On their famous expedition, Lewis and Clark passed through Idaho’s Lemhi Range, marvelling at the quick landscape transitions and gorgeous scenery. The area is still well-known for its colorful wildflowers like these arrowleaf yellow balsam-roots, lupine and purple delphinium. Captain Lewis collected several new plant species in Idaho including mountain maple, common snowberry and Lewis’s monkey flower. Modern day explorers can follow in the expedition’s footsteps on the Lewis and Clark National Historic Trail and experience the same awe without the 19th century hardship. Photo of moonrise by Bob Wick, Bureau of Land Management (@mypubliclands).
The wildflowers are on full display at Lemhi Pass in Idaho. This location is where Lewis and Clark crossed over the Continental Divide in 1805. This marked a major milestone in the U. S. westward expansion, but Lewis and Clark were not the first people to use the pass. They followed a well-traveled Shoshone Trail. Sacajawea lived as a child below the pass along Agency Creek until age 12 when she was captured during a battle with another another tribe and forced to North Dakota. It was here that she became part of the Corps of Discovery with Lewis and Clark and proved to be invaluable to the success of the expedition. Today the pass is traversed by a 35-mile long graded unpaved Backcountry Byway through public lands. Interpretive pullouts and scenic views abound. Pictured here are arrowleaf balsam-root (yellow), lupine and delphinium (purple) at sunset. Photo by Bob Wick, Bureau of Land Management, @mypubliclands
It’s never too early to start planning your summer adventure. Located in Idaho, Little Jacks Creek Wilderness is a landscape of sagebrush, grasses and magnificent multi-tiered 1,000-foot-deep canyons towering over meandering creeks, like the Little Jacks Creek Wild and Scenic River. These rivers and their canyons have what you are looking for whether it’s placid pools or turbulent whitewater; vertical cliffs or steep grassy slopes; or wildlife or wildflowers. It’s the perfect place to #FindYourWay. Photo by Bureau of Land Management, @mypubliclands
It’s easy to see why America’s public lands are called national treasures, with stunning views like this shot at Yellowstone National Park! While we can’t promise you’ll find a pot of gold at the end of every rainbow, you might find a bison 😀. Happy St. Patrick’s Day! Photo courtesy of Christina Adele Warburg.
On March 1, 1872, Yellowstone National Park was born – making it the world’s first national park. Today, millions visit Yellowstone to discover the park’s geysers and mud pots, forests and lakes, and historic cabins and prehistoric sites – not to mention it’s stunning waterfalls. Check out 7 surprising facts about Yellowstone as we celebrate the park’s birthday: http://on.doi.gov/24zbV9d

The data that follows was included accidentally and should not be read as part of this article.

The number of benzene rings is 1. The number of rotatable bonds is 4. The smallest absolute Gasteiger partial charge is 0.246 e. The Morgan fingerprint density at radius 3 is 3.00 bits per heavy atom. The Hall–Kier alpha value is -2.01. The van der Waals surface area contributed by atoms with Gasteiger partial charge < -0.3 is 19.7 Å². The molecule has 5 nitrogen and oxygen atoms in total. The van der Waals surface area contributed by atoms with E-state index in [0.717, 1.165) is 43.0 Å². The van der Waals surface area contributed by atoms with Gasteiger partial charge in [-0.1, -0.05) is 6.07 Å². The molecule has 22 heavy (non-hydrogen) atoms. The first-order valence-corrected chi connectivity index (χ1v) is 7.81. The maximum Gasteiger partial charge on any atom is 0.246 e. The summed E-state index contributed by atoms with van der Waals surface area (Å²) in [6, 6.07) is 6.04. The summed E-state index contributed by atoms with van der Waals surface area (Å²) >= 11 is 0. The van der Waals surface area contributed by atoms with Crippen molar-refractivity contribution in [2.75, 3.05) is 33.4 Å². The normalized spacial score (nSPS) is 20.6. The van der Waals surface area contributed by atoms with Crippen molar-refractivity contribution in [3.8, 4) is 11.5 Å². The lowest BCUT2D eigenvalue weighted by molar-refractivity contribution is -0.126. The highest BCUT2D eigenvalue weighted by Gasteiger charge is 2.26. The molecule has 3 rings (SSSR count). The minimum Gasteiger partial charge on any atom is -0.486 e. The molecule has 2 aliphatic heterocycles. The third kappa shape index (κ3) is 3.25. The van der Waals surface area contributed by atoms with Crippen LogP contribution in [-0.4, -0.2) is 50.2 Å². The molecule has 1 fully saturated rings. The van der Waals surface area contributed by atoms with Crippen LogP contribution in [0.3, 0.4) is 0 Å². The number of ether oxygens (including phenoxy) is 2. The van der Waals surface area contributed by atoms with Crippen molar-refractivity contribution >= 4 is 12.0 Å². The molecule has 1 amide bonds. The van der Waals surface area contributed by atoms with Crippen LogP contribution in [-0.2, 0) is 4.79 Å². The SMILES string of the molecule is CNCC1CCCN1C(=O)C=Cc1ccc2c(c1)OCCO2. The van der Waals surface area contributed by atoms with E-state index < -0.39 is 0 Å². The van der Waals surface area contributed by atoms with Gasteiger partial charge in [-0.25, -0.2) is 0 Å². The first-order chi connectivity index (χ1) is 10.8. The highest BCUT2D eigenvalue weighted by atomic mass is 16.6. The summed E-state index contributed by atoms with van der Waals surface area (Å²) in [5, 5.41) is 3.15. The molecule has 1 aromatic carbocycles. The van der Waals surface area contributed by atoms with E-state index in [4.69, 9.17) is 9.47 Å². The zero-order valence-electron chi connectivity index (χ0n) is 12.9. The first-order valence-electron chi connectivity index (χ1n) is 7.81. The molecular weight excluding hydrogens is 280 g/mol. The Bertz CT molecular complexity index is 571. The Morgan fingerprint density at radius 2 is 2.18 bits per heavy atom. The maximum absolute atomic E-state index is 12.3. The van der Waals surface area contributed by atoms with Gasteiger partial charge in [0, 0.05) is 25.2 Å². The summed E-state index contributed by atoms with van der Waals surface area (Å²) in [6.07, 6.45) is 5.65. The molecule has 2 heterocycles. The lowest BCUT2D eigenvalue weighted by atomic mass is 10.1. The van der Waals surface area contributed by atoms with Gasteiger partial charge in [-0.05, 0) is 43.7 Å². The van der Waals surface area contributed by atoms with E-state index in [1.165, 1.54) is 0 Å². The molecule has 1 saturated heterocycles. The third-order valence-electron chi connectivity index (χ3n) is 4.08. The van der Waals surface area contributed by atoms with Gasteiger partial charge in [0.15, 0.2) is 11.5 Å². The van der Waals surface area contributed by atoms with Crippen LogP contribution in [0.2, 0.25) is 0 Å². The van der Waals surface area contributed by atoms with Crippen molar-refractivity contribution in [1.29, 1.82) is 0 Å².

Photo of Lower Falls courtesy of Stuart Burnett.
In many parts of the country, it’s rare to catch a glimpse of a bald eagle, but imagine seeing scores of them in a single day. Welcome to Lake Coeur d’Alene in the winter! With a plentiful supply of spawned-out kokanee salmon, this lake is a favorite wintering spot for eagles. From November to February each year, the Bureau of Land Management records the eagle migration – a record 240 eagles were spotted in just one day in 2013. The spectacle becomes a regional attraction, with activities, tours and boat rides on the lake. Photo by Bureau of Land Management, @mypubliclands
The first rays of the sun rises over the Jim Sage Mountains and illuminate the granite spires of Castle Rocks, Idaho. This little known gem located near the Utah border packs spectacular scenery and diverse natural features into a compact area. Granite spires rise up to 400 feet above the mixed aspen, fir and pinon pine forest. Single-leaf pinon (shown in photo) is relatively rare in Idaho and is a traditional food source to area Native Americans. The area is of great importance to the Shoshone-Bannock Tribes of Fort Hall and the Shoshone-Paiute Tribes of Duck Valley who have worked with the Bureau of Land Management to protect sensitive resources here. The adjoining Castle Rocks State Park offers developed camping, hiking trails and other visitor amenities with expansive vistas of the spectacular rock formations and surrounding mountain ranges. The area served as a landmark along the California and Oregon National Historic Trails. Photo by Bob Wick, Bureau of Land Management, @mypubliclands
Located in central Idaho, Jim McClure-Jerry Peak Wilderness is a mountainous area that features a patchwork of riparian willows, abundant bunch grasses, aspen and conifers. The area provides habitat for elk, mule deer, moose, mountain goat, bighorn sheep, pronghorn antelope, greater sage-grouse, bear, wolverine and wolves. Jerry Peak Wilderness is the perfect place for backcountry experiences such as hunting, fishing, hiking, wildlife viewing, backpacking, skiing and horseback riding – not to mention a chance to just get away and enjoy some solitude. Photo by Bob Wick, Bureau of Land Management @mypubliclands
City of Rocks National Reserve is an extraordinary encirclement of granite rising out of the gently rolling sagebrush country in south-central Idaho. This backcountry byway attracts rock climbers, campers, hikers, hunters and those with the spirit of adventure. There’s inspirational scenery, exceptional opportunities for geologic study and remnants of the Old West awaiting your discovery. Photo by National Park Service.
Did you see yesterday’s solar eclipse? People gathered in large groups at public lands across the country to witness this amazing natural phenomenon. Herd Lake at Jim McClure-Jerry Peak Wilderness in Idaho was in the zone of totality and visitors enjoyed a great show. Photo by Bob Wick, Bureau of Land Management (@mypubliclands).